Also postponed until spring was the purchase of a street sweeper which many felt was now necessary to keep their new street in the finest condition.


Two weeks after the paving was completed, the property owners along Main and West Main streets were surprised to learn that, rather than being able to pay their assessment in five yearly installments, the cost of the work assessed to them must be paid at once or be placed on the tax roles and collected by the city treasurer with the other taxes. It seemed the common council had neglected to take the necessary steps to make deferred payments possible and now it was too late to devise any means for the relief of the property owners. Needless to say, many property owners were most unhappy with the situation.


The December 5th meeting of the common council finalized the paving of Main Street when they agreed to pay contractor Schoenlaub the final amount due him minus $40.00 for the city water he had used.  With Schoenlaub's presentation of a $3,000 indemnity bond which guaranteed that all necessary repairs to the street pavement should be made for a period of five years, the paving of Main Street, which had been over fifty years in coming, was finally done.







The concrete for the foundation of the pavement has been received and the first brick will be laid soon.  Street Commissioner McLaughlin and his men are fixing up some of the side streets in good shape with the material taken from Main Street.   WR



The criticism is offered by some of our citizens who are closely watching the street paving that the stone used in the concrete bed is not crushed sufficiently fine, that not enough cement is used and that the mixing process is not as thorough as it should be.   WR



The Common Council of the City of Watertown do ordain as follows:


Section 1.  No person shall drive, propel or haul any traction engine along or upon any street in the city of Watertown which is paved with brick, provided that when it is absolutely necessary to cross any such street with such traction engine the person or persons in charge thereof shall place on the pavement planks not less than inches thick, and keep them under the wheels of such engine while crossing such street


Section 2.  No person shall place, keep or maintain any hitching post or other permanent structure for hitching horses or other animals in any part of any street in the city of Watertown which is paved with bricks, or in any part of any sidewalk on such street, and no person shall keep or maintain any ring, staple or other device for hitching horse, or other animals, on any telephone, telegraph or electric light poles standing in any street in the city of Watertown which is paved with brick.   WR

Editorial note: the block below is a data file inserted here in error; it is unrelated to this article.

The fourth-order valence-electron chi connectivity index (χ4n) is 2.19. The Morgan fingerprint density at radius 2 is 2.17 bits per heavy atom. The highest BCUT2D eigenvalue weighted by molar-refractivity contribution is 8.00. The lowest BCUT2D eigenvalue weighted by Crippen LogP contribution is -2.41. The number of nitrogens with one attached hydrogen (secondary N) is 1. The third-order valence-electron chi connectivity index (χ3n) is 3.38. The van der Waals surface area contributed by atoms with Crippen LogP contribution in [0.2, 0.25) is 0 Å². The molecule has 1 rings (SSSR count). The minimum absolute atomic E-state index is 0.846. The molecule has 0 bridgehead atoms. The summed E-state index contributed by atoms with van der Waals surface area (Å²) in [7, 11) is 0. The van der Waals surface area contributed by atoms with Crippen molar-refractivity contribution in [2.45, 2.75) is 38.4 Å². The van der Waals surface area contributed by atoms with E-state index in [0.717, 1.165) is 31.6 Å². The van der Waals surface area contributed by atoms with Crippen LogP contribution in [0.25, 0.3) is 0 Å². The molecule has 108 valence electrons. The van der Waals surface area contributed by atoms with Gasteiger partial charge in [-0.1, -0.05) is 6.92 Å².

Now that the hard fall rains have set in it affords untold satisfaction to gaze upon the firm brick pavement which crowns the roadbed of Main Street and turns the water so nicely towards the curbing and thence to the river.  Memory reverts to the former days when the same roadbed was a sea of mud and slush through which we had to wade and then forthwith proceed to a boot shiner.  What a difference between then and now!  It must surely be a person devoid of all sense of things that are good and proper who condones the construction of a brick pavement.  It surely makes a splendid thoroughfare and when the work on West Main Street is completed no city hereabouts can boast of a finer improvement.  Realizing all this, the city authorities should share in the general pride and see that the pavement is kept in a proper state of cleanliness.  Purchase a street sweeper and set it in operation at least once a week.  Unless reasonably attended the pavement will soon cease to be "a thing of beauty."    WR





West Main street from Montgomery to Northwestern depot should be cleaned as soon as we have a rainy time to soak it well.  The surface is filled with an admixture of manure and other matter.  It certainly must be filled with germs of all kinds.


There are several buildings used as factories and others occupied by families and offices on second and third stories, which are not supplied with proper fire escapes.  Owners of such please to rectify before accidents occur.


There are several old piles of manure scattered over the city.  Householders please to remove them at once.


I must recommend the construction of a proper sewer in Third Street of that portion not yet constructed.  The present sewer is inadequate and faulty. Some of the cellars on the west side on said Third street are lower than the sewers; at times during rainy weather the cellars are flooded with sewer water, causing disease in such families without a doubt. ... There is a condition of things on Market street, between Eighth and Ninth streets, that ought to be remedied. Whenever we have rain the depression between aforesaid streets will fill up with water, having washed away all filth and germs before its course along to that spot and there remain stagnant sometimes for several weeks.  The smell is strong and unwholesome to those living in proximity to such stagnant pools.


I hope the feminine portion of our population will pardon me, when I condemn the practice of wearing the long dress skirts when promenading the streets.  A German scientist of world wide reputation recently analyzed a portion of the dust collected in his wives dress and found the germs increased over 100 per cent.   WG





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History of Watertown, Wisconsin